Genetic Nutrition: why your DNA should guide your diet
Why base our diets on our genes?
Most people have heard of genetic testing from companies like 23andMe or Ancestry.com, which provide personalized ancestry information based on a DNA sample; however, this same DNA information also has to potential to tell another unique story—how to optimize your health and wellness based on your genes.
Generally speaking we all benefit from eating more fruits and vegetables, exercising everyday, or maintain a regular sleeping schedule. But if you are looking to take your health to the next level it is genetic variation that can impede or help you achieve results. New research shows that there are individual differences in how the body functions in response to stress, exercise, and food. Therefore, genetic variation may help to explain why you respond differently than a friend to the same diet or exercise regimen.
There is a paradigm shift in medicine from treating illnesses towards promoting wellness and prevention of diseases. New technologies such as genetic testing for nutrition are focused on ways to optimize our health through optimizing our DNA. This can take us from feeling “fine” to feeling “our best” through simply altering the foods we eat or the type of exercise we perform to align with our body’s specific needs.
Developing a deeper understanding of your body’s unique functioning, allows you to make informed decisions in terms of your health. The big idea: take action today to avoid problems in the future.
You can use information about the way you specifically function to make changes to your lifestyle to better align with your biology. For example, monounsaturated fats are touted as being incredibly beneficial— they are found in olive oil, canola oil, sesame oil, avocados, nuts, and are shown to reduce inflammation, cancer risk, and promote weight management. However, some people may have a genetic tendency to gain weight when consuming monounsaturated fats, and therefore may do better on a diet higher in polyunsaturated fats (another type of healthy fat), found in soybean oil, sunflower oil, walnuts, and omega-3 fatty fish (salmon, mackerel, trout, sardines, halibut, tuna). Genetic based diets provide an innovative way to help facilitate positive health for patients by offering ways to personalize diet and exercise strategies based on the findings.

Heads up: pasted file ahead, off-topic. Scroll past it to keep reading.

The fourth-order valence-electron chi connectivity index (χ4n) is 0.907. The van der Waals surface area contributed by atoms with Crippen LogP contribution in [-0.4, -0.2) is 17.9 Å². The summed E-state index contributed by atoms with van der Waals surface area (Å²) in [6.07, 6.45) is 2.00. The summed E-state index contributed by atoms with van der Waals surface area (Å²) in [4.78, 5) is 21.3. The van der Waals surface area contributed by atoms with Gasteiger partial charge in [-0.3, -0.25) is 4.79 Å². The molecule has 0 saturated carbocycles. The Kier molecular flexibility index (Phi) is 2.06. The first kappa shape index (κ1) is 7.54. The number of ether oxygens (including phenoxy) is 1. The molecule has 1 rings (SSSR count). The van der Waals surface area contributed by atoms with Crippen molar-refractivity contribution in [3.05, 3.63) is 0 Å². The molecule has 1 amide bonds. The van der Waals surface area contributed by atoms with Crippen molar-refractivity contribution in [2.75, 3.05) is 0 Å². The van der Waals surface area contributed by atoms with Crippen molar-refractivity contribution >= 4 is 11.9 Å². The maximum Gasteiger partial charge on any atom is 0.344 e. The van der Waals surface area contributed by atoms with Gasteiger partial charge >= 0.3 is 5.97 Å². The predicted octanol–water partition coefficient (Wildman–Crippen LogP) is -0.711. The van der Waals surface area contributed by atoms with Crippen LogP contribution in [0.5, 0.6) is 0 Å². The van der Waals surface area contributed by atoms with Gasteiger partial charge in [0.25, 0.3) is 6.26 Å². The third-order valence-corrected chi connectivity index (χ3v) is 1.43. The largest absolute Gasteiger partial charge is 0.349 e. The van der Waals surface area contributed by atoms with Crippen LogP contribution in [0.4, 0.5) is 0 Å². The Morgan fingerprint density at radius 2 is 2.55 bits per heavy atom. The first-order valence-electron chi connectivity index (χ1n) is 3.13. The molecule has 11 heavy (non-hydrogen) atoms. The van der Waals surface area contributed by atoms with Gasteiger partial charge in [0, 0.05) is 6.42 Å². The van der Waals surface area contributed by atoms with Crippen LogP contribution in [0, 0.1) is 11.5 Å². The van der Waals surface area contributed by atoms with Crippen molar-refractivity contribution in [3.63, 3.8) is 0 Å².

How does genetic-based nutrition testing work?
As a RD, I have generally tested every type of diet. So when I first learned about genetic-testing for nutrition I was immediately intrigued. A few months later at a wellness expo in NYC, I connected with Nick Harrison, the East Coast Regional Director of Advanced Genomic Solutions (AGS). A few weeks later I met with Nick to test my DNA. No needles or pain, just a simple cheek swab was all it took to get my DNA on its way to the lab for analysis (so much easier than spending 20 minutes spitting into a tube for my 23andMe results). A few weeks later I received a password protected email with my report. The report provides actionable information to guide you towards optimal wellness—my overall genetic wellness score, genetic predisposition for vitamin deficiencies, food cravings, poor nutrient metabolism, obesity, etc. I was surprised to see that many of the things I included as a part of my healthy lifestyle did not align with my genes—less cardio, more carbohydrates, less monounsaturated fat. For me this exercise was extremely eye opening because it showed me that there really is no one size fits all when it comes to health—what is “healthy” for one person might not work for another. I now incorporate genetic based nutrition into my practice to help personalize my strategies and help clients achieve their health goals.
In addition, the key idea to remember is that it is one thing to simply be informed of your genetic test results, but to actually see results the recommendations must be put into practice. This is where enlisting the help of a Registered Dietitian can be beneficial. In my practice I work with clients to interpret their results and develop actionable items for change.
Looking at diet from a genetics level is cutting edge precision nutrition at its best, and may constitute one of the biggest revolutions in overall health management.
If you want to learn more about improving your health through genetics—here are some first steps.
1. Get your DNA tested (AGS and DNA Fit are my personal favorites)
2. Work with a Registered Dietitian to interpret your results and develop a personalized nutrition plan specific to your needs
3. Check in with yourself after viewing your results—there are 5 lifestyle areas that directly impact our health: eating, sleeping, exercising, relaxing, and socializing (i'm serious, more on this topic to come)—take an honest look and ask yourself which areas am I neglecting? Then focus on making a change in at least one area.